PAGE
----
OMAHA, Neb. (KMTV) — Sixteen people, gone. Over the past month and a half, 10 people from Lincoln and another six from Omaha died of drug overdoses. Most died after using fentanyl, authorities say.
“It’s a manmade version of heroin,” said Darin Thimmesch, of the Omaha Division of the Drug Enforcement Agency. “It’s 50 times stronger than heroin, 100 times stronger than morphine.”
This synthetic opioid, which dealers are mixing with other illegal drugs, killed more than 6 in 10 of the 92,000 Americans lost last year to overdoses, the DEA says.
About a hundred of those lives were lost in Omaha, Omaha Fire Department records from 2020 show. As recently as 2016, local overdose deaths were less than half that number, 42.
“This is a big deal to society or should be a big deal to society,” said Sgt. Dave Bianchi, who leads the day shift narcotics unit for the Omaha Police Department. “It’s destroying lives.”
Bianchi is one of several in local law enforcement and politicians who’ve told 3 News Now Investigators that they want Nebraska law to get tougher on the people dealing fentanyl illegally.
The reason: People are dying of overdoses in Nebraska at rates most first responders say they’ve never seen. And that’s despite them reviving hundreds of opioid users with NARCAN, a nasal spray.
Authorities say they want state law to treat fentanyl like it does other hard drugs. Think heroin, meth and cocaine. They also say they want the law to recognize that it takes less fentanyl to kill.
“When a single dose of a hard drug like fentanyl can be placed essentially on the tip of a pencil, and also that can be a fatal dose, that’s a game-changer,” said Aaron Hanson, legislative liaison of the Omaha Police Officers Association. “Everything that we’re used to dealing with in terms of the drug game is thrown out the window.”
Lincoln State Sen. Suzanne Geist, a member of the Legislature’s Judiciary Committee, says she intends to propose stiffer penalties, including a mandatory minimum sentence of prison. She says she considers dealing fentanyl a “violent crime,” because of the number of fatal overdoses it’s causing.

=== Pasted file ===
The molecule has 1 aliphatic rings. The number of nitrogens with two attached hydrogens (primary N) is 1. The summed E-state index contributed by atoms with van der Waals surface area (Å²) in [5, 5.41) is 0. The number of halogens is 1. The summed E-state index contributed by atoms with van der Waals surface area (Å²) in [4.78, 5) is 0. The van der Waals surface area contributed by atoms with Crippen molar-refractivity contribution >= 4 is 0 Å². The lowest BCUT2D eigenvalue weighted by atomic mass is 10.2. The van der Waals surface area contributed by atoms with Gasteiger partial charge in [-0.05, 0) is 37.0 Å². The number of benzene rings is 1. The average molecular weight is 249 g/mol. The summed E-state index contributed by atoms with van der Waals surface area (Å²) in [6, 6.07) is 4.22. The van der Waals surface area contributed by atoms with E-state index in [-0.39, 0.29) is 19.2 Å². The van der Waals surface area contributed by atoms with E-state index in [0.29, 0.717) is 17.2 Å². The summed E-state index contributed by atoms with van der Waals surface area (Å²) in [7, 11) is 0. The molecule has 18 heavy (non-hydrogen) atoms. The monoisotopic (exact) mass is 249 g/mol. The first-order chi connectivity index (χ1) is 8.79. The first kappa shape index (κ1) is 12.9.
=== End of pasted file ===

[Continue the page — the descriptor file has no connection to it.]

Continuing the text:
“We need to step back, refocus, and be willing to take some steps to classify this differently, one, and put some real teeth in the penalties because this is causing havoc across the state,” Geist said.
She, Hanson, Bianchi and Douglas County Attorney Don Kleine say the legislature should assert itself so judges know what’s different and deadlier about fentanyl.
They say they’re seeing buyers of meth, cocaine and weed overdosing after using the amounts of those drugs they can usually handle because fentanyl is mixed in.
“I don’t think that the legal system has caught up to the danger that fentanyl is,” Bianchi said. “The people who are selling death to a broken, addicted person ought to be treated as such.”
Kleine said he would like to see Nebraska send a message like the state does to people using a gun to commit crimes and how it treats felons in possession of firearms. The first crime has a mandatory minimum sentence of five years. The second has a mandatory minimum of three.
ACLU Nebraska, which typically opposes mandatory minimum sentences, issued a statement Thursday saying state law already treats dealing fentanyl as a serious offense, a felony. It said the state shouldn’t make its prison crowding problem worse with a misguided choice.
“Every overdose death is undoubtedly a tragedy, but the answer to every drug-related public health challenge is not tying judges’ hands with more mandatory minimums,” said Adam Sipple, legal director of ACLU Nebraska. “We can advance our shared public safety goals by rejecting these failed ‘war on drugs’ approaches and instead choosing a public health response.”
Proponents of change say part of their frustration stems from the May sentencing of a local fentanyl dealer whom Bianchi says his drug investigators bought counterfeit fentanyl pills from and more.
Gary Kern pleaded no contest to three felony counts of dealing an exceptionally hazardous drug. Prosecutors, in a plea deal, dropped four additional charges.
Douglas County District Court Judge Tim Burns sentenced Kern to three years of probation. Hanson called the sentence inappropriate. Kleine said he and his prosecutor were surprised.
“A majority of our deaths, our drug toxicity deaths, are from fentanyl,” Kleine said. “We saw two deaths probably in the last month where I don’t think people realized that they were taking fentanyl.”
Hanson says the police union also wants Nebraska to lower how much fentanyl it takes to make someone a dealer eligible for mandatory minimum sentences under the law. He says they want small amounts sold separately to add up.
“The current mandatory minimum threshold for hard drugs is 10 grams,” Hanson said. “That’s 5,000 fatal doses of fentanyl. That doesn’t work. That math works against society.”